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Tower bridge (part two)
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One of the biggest problems was raising the funds to build the three crossings, and in 1883 Parliament turned down a petition by the Metropolitan Board of Works for the extension of coal and wine duties to finance them, with the extraordinary reason that 'it had not yet been shown that they were required'. In the end, although the bridge is outside the City limits, it was agreed that the City's Bridge House Estates would fund the new bridge.


Tower bridge (part two)

Frederic Burnett's 1876 design for a duplex low-level Tower Bridge, which he claimed would allow an uninterrupted flow of traffic both along and over the river.


At one point it seemed likely that a low-level swing-bridge would be built, but in the end the most acceptable design came from the City Architect, Horace Jones: a bascule bridge that could open like a double drawbridge to allow ships through. In the original design there was a curved arch over the centre of the bridge, and the bascules would be opened by chains.The design was amended, as the roadway could not be opened far enough to allow ships through, and hydraulic power was introduced instead to raise the bascules. Jones worked up the designs with the engineer John Wolfe Barry for presentation to Parliament, and in 1885 the Tower Bridge Bill received the Royal Assent. The resulting bridge is a combination of three different types: suspension bridges at each end, a girder bridge for the pedestrian walkways, and a bascule bridge in the Centre. The City asked Jones, who was knighted in 1886, to share the supervision of the construction with Barry, but in 1887 Jones died suddenly, and Barry took on the direction of the whole operation, helped by, among others, Henry Marc Brunei, son of Isambard.The cost of construction was originally estimated to be _£750,000, but the final cost was over £1 million, including the cost of the approaches. The Corporation had been given four years to complete the construction, but it had to ask for two extensions and it was eight years before the job was completed. Part of the problem was that it was a legal requirement to keep the river clear at all times for ships to go through, which meant that the two piers could not be built at the same time. Considering the size and complexity of the task, it was a considerable achievement that only ten men died during the bridge's construction.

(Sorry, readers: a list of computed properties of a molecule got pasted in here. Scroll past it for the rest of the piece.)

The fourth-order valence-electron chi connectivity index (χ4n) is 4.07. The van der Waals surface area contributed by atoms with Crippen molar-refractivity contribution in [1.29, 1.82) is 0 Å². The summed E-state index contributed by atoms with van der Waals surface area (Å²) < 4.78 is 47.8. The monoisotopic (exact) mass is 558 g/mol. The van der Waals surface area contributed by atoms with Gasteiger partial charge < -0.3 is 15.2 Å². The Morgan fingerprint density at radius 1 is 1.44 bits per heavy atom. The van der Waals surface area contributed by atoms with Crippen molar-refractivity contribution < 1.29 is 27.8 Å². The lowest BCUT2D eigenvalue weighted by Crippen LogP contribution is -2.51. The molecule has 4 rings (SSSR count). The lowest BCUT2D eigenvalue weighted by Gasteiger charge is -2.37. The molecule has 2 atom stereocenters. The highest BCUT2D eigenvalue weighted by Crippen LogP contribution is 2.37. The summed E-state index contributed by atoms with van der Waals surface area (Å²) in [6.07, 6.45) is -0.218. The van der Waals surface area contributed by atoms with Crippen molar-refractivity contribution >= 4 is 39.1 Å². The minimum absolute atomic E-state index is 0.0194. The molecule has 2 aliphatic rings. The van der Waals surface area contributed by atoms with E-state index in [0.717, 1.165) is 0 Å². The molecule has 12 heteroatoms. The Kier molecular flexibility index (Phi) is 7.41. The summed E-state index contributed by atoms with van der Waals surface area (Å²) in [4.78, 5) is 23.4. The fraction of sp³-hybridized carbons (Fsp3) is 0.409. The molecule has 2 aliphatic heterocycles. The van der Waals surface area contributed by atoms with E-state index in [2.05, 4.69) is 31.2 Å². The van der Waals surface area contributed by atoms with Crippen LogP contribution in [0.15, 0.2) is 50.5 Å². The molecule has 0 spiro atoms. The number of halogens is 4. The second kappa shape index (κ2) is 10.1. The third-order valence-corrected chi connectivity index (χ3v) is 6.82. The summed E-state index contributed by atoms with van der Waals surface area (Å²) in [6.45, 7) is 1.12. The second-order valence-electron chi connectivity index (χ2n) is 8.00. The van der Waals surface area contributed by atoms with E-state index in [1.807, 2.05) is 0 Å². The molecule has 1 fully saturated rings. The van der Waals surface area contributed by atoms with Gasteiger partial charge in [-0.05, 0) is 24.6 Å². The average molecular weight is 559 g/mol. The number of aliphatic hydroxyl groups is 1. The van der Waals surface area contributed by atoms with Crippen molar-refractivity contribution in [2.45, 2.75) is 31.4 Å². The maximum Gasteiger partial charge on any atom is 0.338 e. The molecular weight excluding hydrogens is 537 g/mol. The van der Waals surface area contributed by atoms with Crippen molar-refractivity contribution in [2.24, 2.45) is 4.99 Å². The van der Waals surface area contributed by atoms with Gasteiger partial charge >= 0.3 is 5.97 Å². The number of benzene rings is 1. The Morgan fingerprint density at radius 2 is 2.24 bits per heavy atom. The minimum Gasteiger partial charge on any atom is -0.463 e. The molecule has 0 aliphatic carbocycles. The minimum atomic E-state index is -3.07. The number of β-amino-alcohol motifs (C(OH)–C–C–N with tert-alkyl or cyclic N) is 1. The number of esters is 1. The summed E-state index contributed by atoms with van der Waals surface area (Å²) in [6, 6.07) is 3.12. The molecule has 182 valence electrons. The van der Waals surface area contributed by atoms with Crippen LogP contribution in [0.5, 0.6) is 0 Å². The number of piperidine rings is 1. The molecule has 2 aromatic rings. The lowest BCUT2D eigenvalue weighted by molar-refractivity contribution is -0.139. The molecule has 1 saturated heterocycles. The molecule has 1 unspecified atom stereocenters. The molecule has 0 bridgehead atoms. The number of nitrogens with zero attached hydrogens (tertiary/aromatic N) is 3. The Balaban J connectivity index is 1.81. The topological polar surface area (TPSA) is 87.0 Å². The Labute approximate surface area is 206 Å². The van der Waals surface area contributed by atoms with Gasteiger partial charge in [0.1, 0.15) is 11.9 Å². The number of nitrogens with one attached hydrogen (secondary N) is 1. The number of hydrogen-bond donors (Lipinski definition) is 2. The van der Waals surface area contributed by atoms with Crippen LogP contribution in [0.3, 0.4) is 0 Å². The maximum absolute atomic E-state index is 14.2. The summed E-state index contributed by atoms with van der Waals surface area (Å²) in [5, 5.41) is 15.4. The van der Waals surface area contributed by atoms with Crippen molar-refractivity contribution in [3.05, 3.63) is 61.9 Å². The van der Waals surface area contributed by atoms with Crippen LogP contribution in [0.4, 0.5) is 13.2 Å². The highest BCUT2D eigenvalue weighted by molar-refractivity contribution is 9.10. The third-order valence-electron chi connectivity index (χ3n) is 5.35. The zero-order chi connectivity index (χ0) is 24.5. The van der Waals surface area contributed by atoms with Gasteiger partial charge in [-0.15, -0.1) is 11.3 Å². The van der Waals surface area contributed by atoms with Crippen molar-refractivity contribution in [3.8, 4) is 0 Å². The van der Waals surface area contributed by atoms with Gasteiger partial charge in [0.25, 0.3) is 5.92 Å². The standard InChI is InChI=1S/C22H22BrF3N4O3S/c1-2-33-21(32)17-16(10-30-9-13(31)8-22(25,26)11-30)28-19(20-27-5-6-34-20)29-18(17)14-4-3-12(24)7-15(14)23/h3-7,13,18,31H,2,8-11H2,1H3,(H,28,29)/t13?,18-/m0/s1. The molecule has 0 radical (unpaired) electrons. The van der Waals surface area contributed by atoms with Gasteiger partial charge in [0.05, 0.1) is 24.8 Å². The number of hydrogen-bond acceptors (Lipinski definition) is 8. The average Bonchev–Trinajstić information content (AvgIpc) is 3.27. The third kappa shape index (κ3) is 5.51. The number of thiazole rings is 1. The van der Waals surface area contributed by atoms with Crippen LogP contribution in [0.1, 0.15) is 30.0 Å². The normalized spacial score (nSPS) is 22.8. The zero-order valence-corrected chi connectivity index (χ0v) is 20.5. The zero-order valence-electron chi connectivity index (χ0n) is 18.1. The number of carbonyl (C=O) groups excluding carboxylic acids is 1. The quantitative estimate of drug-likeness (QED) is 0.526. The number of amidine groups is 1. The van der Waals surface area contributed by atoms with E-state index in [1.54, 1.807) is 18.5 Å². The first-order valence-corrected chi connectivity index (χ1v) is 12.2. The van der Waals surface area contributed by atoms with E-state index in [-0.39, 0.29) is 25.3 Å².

On 21 June 1886 the first stone was laid on the northern abutment by the Prince of Wales on behalf of the Queen, with considerable ceremony. As is traditional on such occasions, a time capsule containing coins and newspapers of the time was placed underneath it. The stone can still be seen on the upstream side of the northern abutment, alongside the wharf.


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